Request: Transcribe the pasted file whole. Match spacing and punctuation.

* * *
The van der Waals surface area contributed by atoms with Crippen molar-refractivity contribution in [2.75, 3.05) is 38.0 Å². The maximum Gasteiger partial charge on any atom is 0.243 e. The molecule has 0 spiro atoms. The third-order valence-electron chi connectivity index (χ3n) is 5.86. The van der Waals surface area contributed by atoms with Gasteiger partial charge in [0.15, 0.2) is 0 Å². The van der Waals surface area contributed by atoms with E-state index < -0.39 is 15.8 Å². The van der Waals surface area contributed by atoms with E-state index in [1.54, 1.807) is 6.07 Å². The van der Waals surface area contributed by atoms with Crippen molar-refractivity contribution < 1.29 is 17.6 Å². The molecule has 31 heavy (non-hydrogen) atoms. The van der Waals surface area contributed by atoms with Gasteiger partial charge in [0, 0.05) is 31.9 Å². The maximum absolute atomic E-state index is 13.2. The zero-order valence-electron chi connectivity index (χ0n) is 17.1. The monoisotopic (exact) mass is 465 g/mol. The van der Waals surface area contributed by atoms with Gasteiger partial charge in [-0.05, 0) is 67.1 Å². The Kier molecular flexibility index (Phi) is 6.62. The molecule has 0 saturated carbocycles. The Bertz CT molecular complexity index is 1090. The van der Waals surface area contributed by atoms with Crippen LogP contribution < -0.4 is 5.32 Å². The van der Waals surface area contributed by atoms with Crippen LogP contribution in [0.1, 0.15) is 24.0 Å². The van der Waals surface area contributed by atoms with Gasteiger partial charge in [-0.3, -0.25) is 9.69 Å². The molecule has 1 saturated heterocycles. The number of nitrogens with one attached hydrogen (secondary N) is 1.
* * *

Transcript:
The van der Waals surface area contributed by atoms with Crippen molar-refractivity contribution in [2.75, 3.05) is 38.0 Å². The maximum Gasteiger partial charge on any atom is 0.243 e. The molecule has 0 spiro atoms. The third-order valence-electron chi connectivity index (χ3n) is 5.86. The van der Waals surface area contributed by atoms with Gasteiger partial charge in [0.15, 0.2) is 0 Å². The van der Waals surface area contributed by atoms with E-state index < -0.39 is 15.8 Å². The van der Waals surface area contributed by atoms with E-state index in [1.54, 1.807) is 6.07 Å². The van der Waals surface area contributed by atoms with Crippen molar-refractivity contribution < 1.29 is 17.6 Å². The molecule has 31 heavy (non-hydrogen) atoms. The van der Waals surface area contributed by atoms with Gasteiger partial charge in [0, 0.05) is 31.9 Å². The maximum absolute atomic E-state index is 13.2. The zero-order valence-electron chi connectivity index (χ0n) is 17.1. The monoisotopic (exact) mass is 465 g/mol. The van der Waals surface area contributed by atoms with Gasteiger partial charge in [-0.05, 0) is 67.1 Å². The Kier molecular flexibility index (Phi) is 6.62. The molecule has 0 saturated carbocycles. The Bertz CT molecular complexity index is 1090. The van der Waals surface area contributed by atoms with Crippen LogP contribution < -0.4 is 5.32 Å². The van der Waals surface area contributed by atoms with Crippen LogP contribution in [0.1, 0.15) is 24.0 Å². The van der Waals surface area contributed by atoms with Gasteiger partial charge in [-0.3, -0.25) is 9.69 Å². The molecule has 1 saturated heterocycles. The number of nitrogens with one attached hydrogen (secondary N) is 1.